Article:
We emphasize this in the Preface because false conclusions of just this kind are now not only causing major economic waste, but also creating unnecessary dangers to public health and safety. Society has only finite resources to deal with such problems, so any effort expended on imaginary dangers means that real dangers are going unattended. Even worse, the error is incorrectible by the currently most used data analysis procedures; a false premise built into a model which is never questioned cannot be removed by any amount of new data. Use of models which correctly represent the prior information that scientists have about the mechanism at work can prevent such folly in the future.

Such considerations are not the only reasons why prior information is essential in inference; the progress of science itself is at stake. To see this, note a corollary to the preceding paragraph: that new data that we insist on analyzing in terms of old ideas (that is, old models which are not questioned) cannot lead us out of the old ideas. However many data we record and analyze, we may just keep repeating the same old errors, missing the same crucially important things that the experiment was competent to find. That is what ignoring prior information can do to us; no amount of analyzing coin tossing data by a stochastic model could have led us to the discovery of Newtonian mechanics, which alone determines those data.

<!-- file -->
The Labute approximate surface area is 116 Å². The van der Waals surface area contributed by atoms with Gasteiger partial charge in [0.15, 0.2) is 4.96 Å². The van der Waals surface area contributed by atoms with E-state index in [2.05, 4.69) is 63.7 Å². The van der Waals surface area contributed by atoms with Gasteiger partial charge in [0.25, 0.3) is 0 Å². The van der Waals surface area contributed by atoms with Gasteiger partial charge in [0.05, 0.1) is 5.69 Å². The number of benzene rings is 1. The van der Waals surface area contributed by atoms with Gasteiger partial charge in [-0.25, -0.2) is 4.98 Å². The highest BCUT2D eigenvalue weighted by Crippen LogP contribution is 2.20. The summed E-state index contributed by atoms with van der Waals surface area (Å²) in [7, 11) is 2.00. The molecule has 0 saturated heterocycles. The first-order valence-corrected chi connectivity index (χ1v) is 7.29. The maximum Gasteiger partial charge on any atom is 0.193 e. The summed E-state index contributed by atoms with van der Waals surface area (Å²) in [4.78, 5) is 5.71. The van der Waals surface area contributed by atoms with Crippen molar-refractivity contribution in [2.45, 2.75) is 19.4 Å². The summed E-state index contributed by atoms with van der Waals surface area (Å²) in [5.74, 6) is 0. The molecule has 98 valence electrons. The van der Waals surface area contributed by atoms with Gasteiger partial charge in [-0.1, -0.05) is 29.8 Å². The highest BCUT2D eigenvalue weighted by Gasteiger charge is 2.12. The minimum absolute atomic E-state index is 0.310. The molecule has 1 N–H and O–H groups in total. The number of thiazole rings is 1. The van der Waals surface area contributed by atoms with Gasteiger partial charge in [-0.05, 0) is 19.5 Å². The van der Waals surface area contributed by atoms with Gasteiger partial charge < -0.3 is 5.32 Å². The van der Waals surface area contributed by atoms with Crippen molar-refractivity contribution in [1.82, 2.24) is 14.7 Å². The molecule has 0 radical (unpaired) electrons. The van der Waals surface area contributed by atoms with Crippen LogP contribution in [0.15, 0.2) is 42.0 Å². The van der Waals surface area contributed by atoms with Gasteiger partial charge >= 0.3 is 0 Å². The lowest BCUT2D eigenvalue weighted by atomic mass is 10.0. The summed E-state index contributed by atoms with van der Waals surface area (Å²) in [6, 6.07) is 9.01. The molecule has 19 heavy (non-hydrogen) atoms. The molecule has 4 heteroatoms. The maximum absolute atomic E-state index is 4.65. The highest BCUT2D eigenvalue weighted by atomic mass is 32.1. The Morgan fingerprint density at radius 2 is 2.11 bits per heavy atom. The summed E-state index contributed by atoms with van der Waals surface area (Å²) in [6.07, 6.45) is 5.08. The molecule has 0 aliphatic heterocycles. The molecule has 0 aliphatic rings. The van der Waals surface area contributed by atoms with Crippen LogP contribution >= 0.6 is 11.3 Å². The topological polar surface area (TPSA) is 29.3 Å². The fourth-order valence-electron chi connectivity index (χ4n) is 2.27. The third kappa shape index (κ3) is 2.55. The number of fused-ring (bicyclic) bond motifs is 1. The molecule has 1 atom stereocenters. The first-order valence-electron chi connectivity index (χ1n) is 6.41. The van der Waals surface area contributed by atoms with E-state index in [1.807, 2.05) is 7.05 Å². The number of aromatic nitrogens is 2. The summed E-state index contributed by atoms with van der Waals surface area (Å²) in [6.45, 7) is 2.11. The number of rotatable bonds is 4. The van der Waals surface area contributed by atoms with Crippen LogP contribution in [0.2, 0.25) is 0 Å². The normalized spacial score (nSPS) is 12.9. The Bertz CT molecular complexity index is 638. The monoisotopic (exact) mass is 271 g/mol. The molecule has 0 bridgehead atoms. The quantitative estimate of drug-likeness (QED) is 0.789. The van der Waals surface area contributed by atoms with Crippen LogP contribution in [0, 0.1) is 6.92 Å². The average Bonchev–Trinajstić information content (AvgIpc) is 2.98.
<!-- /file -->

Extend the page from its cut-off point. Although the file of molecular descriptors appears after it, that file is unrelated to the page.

Old data, when seen in the light of new ideas, can give us an entirely new insight into a phenomenon; we have an impressive recent example of this in the Bayesian spectrum analysis of nuclear magnetic resonance data, which enables us to make accurate quantitative determinations of phenomena which were not accessible to observation at all with the